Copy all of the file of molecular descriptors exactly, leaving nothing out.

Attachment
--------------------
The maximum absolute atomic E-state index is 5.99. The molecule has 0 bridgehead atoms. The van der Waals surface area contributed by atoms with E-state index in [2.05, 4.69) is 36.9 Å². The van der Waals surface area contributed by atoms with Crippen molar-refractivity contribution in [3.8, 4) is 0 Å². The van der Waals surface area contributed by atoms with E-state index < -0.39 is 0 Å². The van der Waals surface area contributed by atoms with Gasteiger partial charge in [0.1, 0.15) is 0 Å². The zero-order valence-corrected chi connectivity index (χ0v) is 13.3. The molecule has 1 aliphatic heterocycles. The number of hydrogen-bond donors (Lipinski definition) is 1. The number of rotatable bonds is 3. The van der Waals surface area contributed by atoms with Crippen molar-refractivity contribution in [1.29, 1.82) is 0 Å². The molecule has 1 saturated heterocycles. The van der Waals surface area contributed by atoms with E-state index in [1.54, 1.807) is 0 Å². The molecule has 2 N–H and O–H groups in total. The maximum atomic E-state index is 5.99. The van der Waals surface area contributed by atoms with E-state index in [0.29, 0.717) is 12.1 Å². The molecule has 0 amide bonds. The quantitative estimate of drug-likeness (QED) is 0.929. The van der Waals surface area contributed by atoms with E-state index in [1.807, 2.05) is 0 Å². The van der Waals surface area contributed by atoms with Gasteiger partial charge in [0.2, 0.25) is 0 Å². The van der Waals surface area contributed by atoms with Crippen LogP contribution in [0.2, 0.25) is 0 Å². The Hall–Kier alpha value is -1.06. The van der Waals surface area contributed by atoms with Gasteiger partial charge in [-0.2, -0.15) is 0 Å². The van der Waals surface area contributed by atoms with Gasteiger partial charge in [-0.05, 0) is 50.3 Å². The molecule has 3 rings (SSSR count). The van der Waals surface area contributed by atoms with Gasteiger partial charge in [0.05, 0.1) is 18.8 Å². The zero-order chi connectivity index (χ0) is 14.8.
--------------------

The maximum absolute atomic E-state index is 5.99. The molecule has 0 bridgehead atoms. The van der Waals surface area contributed by atoms with E-state index in [2.05, 4.69) is 36.9 Å². The van der Waals surface area contributed by atoms with Crippen molar-refractivity contribution in [3.8, 4) is 0 Å². The van der Waals surface area contributed by atoms with E-state index < -0.39 is 0 Å². The van der Waals surface area contributed by atoms with Gasteiger partial charge in [0.1, 0.15) is 0 Å². The zero-order valence-corrected chi connectivity index (χ0v) is 13.3. The molecule has 1 aliphatic heterocycles. The number of hydrogen-bond donors (Lipinski definition) is 1. The number of rotatable bonds is 3. The van der Waals surface area contributed by atoms with Crippen molar-refractivity contribution in [1.29, 1.82) is 0 Å². The molecule has 1 saturated heterocycles. The van der Waals surface area contributed by atoms with E-state index in [1.54, 1.807) is 0 Å². The molecule has 2 N–H and O–H groups in total. The maximum atomic E-state index is 5.99. The van der Waals surface area contributed by atoms with E-state index in [0.29, 0.717) is 12.1 Å². The molecule has 0 amide bonds. The quantitative estimate of drug-likeness (QED) is 0.929. The van der Waals surface area contributed by atoms with E-state index in [1.807, 2.05) is 0 Å². The van der Waals surface area contributed by atoms with Gasteiger partial charge in [0.2, 0.25) is 0 Å². The van der Waals surface area contributed by atoms with Crippen LogP contribution in [0.2, 0.25) is 0 Å². The Hall–Kier alpha value is -1.06. The van der Waals surface area contributed by atoms with Gasteiger partial charge in [-0.2, -0.15) is 0 Å². The van der Waals surface area contributed by atoms with Gasteiger partial charge in [-0.05, 0) is 50.3 Å². The molecule has 3 rings (SSSR count). The van der Waals surface area contributed by atoms with Gasteiger partial charge in [0.05, 0.1) is 18.8 Å². The zero-order chi connectivity index (χ0) is 14.8.